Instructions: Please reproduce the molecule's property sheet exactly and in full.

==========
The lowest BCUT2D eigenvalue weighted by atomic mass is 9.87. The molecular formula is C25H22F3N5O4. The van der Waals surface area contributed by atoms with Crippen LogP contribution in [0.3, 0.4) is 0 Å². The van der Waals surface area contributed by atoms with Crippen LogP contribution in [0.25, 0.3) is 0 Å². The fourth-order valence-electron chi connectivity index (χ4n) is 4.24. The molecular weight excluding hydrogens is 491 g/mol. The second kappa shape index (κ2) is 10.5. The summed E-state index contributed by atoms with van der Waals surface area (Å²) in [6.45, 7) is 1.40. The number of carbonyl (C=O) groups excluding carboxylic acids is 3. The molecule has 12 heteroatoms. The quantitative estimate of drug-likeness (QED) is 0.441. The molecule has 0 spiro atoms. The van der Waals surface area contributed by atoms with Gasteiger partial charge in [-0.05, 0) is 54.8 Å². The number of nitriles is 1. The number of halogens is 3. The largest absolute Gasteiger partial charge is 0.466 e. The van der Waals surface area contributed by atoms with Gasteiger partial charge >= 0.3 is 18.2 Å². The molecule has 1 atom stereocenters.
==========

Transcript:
The lowest BCUT2D eigenvalue weighted by atomic mass is 9.87. The molecular formula is C25H22F3N5O4. The van der Waals surface area contributed by atoms with Crippen LogP contribution in [0.3, 0.4) is 0 Å². The van der Waals surface area contributed by atoms with Crippen LogP contribution in [0.25, 0.3) is 0 Å². The fourth-order valence-electron chi connectivity index (χ4n) is 4.24. The molecular weight excluding hydrogens is 491 g/mol. The second kappa shape index (κ2) is 10.5. The summed E-state index contributed by atoms with van der Waals surface area (Å²) in [6.45, 7) is 1.40. The number of carbonyl (C=O) groups excluding carboxylic acids is 3. The molecule has 12 heteroatoms. The quantitative estimate of drug-likeness (QED) is 0.441. The molecule has 0 spiro atoms. The van der Waals surface area contributed by atoms with Gasteiger partial charge in [-0.05, 0) is 54.8 Å². The number of nitriles is 1. The number of halogens is 3. The largest absolute Gasteiger partial charge is 0.466 e. The van der Waals surface area contributed by atoms with Gasteiger partial charge >= 0.3 is 18.2 Å². The molecule has 1 atom stereocenters.